5TH CONGRESSIONAL DISTRICT
A Maverick Proud of His Jail Time Takes on Steny Hoyer in Primary
Monday, February 4, 2008
Some people say that James P. Cusick Sr.'s five trips to jail in the past 14 years make him unlikely to unseat one of Maryland's most powerful politicians. Only his most ardent backers have kept the faith, and they're not talking.
"Oh, nobody would say good things about me in the newspaper," Cusick said when asked about key supporters. "They don't want to be laughed at like I am."
To call Cusick a laughingstock over his run for office might overstate his name recognition in Maryland's 5th District, where conversations about congressional representation have begun and ended with Steny H. Hoyer (D) for 27 years. And with Cusick forgoing any efforts at fundraising or introducing himself to voters, he acknowledges that it would take a miracle to beat the U.S. House majority leader in the Feb. 12 Democratic primary.
"The quality of the challengers, we know in politics, is related to vulnerability of incumbents," said Michael Cain, chairman of the Political Science Department of St. Mary's College of Maryland and an expert on state politics. "A candidate who is largely invulnerable to any challenge is not going to get a challenge from any prominent Democrat."
Hoyer has not spent much time worrying about his primary opponent, scheduling few campaign events in favor of working as usual on Capitol Hill. Asked about the challenge posed by Cusick, a campaign spokesman replied, "Congressman Hoyer looks forward to continuing to serve as a strong and effective representative of Maryland's 5th Congressional District."
Cusick, 51, is convinced he can, however, pull the ultimate David vs. Goliath upset if voters concentrate on his key issues -- eliminating abortion and ending the war in Iraq. But residents who have heard of him tend to focus more on his biography. His Web site, after breezing through the dates he received his GED and got married, the birth of his son and his divorce (1975, '76, '77 and '83, respectively) states: "In 1994 was the first time incarceration 3 months for child support and again 6 months in 1997." Farther down, the narrative continues: "Mr. Cusick proceeded to spray paint the 4 pillars on the front of the Circuit Court house in Leonardtown with green spray paint."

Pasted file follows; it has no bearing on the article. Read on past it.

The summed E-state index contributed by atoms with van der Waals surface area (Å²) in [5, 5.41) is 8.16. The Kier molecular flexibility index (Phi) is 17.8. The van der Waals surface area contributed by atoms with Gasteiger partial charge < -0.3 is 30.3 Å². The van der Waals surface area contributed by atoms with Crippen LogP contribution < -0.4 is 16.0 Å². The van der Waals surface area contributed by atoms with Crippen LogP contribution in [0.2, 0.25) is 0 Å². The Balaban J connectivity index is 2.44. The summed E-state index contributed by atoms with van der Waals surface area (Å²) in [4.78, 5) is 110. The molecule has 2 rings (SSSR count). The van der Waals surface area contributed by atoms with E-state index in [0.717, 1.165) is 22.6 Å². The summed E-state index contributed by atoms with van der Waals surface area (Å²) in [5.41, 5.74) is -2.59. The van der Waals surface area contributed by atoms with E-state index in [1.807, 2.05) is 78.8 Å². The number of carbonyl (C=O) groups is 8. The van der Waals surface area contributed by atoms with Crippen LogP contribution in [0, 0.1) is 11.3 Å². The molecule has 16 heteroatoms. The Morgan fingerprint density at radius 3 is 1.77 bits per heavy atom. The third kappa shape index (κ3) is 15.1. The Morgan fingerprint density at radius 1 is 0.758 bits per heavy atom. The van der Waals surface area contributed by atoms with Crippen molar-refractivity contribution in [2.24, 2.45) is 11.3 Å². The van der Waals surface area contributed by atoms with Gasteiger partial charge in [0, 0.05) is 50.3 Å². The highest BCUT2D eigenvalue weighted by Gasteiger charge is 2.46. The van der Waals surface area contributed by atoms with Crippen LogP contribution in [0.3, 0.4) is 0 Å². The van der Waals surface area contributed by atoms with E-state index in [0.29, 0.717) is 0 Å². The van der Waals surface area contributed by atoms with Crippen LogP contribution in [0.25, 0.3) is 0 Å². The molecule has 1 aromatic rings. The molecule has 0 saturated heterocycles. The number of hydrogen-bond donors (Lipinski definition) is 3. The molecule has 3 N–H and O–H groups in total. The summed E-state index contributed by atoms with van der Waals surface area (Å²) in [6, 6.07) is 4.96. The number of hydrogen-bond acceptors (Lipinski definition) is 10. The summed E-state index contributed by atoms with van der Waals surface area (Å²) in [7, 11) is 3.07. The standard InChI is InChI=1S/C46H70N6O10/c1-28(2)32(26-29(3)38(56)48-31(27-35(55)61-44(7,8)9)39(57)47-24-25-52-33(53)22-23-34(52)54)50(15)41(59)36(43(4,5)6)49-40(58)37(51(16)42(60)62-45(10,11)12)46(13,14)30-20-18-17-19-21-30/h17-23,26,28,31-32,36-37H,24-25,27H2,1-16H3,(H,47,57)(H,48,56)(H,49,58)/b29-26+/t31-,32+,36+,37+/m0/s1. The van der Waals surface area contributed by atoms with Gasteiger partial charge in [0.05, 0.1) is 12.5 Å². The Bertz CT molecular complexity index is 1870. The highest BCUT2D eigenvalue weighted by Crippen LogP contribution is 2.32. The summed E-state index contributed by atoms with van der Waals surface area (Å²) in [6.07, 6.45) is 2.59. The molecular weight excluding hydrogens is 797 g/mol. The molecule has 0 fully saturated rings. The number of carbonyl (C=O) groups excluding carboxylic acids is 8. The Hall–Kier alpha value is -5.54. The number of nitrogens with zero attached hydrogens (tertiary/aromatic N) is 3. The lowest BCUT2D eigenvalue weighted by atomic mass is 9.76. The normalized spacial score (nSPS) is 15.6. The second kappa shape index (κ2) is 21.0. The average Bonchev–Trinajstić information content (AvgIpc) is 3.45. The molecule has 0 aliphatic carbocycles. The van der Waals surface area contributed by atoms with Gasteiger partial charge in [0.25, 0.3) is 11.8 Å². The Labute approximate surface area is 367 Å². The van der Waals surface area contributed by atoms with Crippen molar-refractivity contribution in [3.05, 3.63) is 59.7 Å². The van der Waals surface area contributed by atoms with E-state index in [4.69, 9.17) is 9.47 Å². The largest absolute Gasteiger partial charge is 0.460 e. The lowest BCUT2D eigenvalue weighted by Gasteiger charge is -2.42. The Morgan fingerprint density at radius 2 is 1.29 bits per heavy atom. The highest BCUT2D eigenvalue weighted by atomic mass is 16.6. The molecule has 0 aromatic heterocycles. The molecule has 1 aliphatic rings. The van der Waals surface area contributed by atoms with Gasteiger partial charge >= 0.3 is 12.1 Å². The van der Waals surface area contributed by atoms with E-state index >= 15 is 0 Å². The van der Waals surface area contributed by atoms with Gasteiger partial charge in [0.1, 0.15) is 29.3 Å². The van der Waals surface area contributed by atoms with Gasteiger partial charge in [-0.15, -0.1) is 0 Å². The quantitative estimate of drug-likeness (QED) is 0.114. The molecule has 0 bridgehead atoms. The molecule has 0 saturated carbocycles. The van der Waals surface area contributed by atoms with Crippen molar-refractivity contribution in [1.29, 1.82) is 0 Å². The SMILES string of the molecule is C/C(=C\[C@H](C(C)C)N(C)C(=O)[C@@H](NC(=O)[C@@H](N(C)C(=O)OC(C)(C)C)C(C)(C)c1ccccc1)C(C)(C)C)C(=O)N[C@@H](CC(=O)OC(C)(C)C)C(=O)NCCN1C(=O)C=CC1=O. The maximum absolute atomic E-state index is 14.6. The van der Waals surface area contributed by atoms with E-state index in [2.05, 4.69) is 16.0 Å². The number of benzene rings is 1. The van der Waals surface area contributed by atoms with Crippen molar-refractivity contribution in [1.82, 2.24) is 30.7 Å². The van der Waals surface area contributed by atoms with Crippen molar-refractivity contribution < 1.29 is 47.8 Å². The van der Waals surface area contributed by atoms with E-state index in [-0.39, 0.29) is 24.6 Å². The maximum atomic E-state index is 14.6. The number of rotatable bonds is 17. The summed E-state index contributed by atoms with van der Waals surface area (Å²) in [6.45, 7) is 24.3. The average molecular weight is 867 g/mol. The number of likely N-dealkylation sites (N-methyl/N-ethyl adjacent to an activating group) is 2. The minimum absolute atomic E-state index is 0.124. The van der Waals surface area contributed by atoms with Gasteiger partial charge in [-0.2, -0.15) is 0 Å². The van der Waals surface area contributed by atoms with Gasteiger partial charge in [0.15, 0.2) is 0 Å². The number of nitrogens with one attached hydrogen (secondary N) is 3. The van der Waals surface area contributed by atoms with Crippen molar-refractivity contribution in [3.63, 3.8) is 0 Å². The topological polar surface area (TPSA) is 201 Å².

"Child support is legalized stealing," he wrote on the pillars, along with "Thou shall not steal" and "Inside this court is a den of thieves."
Cusick admits that eliminating child support may not be a traditional platform for a congressional candidate, but he is adamant in his belief that the system of one parent paying another is corrupt and unjust. His answer: Let the parents work out a solution themselves.
And if they can't?
"They'll have to," he said. "If the state refuses to get involved, they won't have any choice."
When Cusick divorced his wife at age 25, after six years of marriage, he said despair and confusion pushed him to leave St. Mary's County for the first time in his life. He bounced from job to job in Florida, Louisiana, Texas, Arizona, Nevada, California, Wyoming, Illinois and New York. With no job prospects, he missed making child support payments for several years. He said he filed several petitions to delay his payments, but "corrupt" judges wouldn't accept his arguments, even after his wife died of cancer and he was required to pay her second husband.
"It's unacceptable, oppressive, tyrannical to make people continue to pay when they don't have money," Cusick said.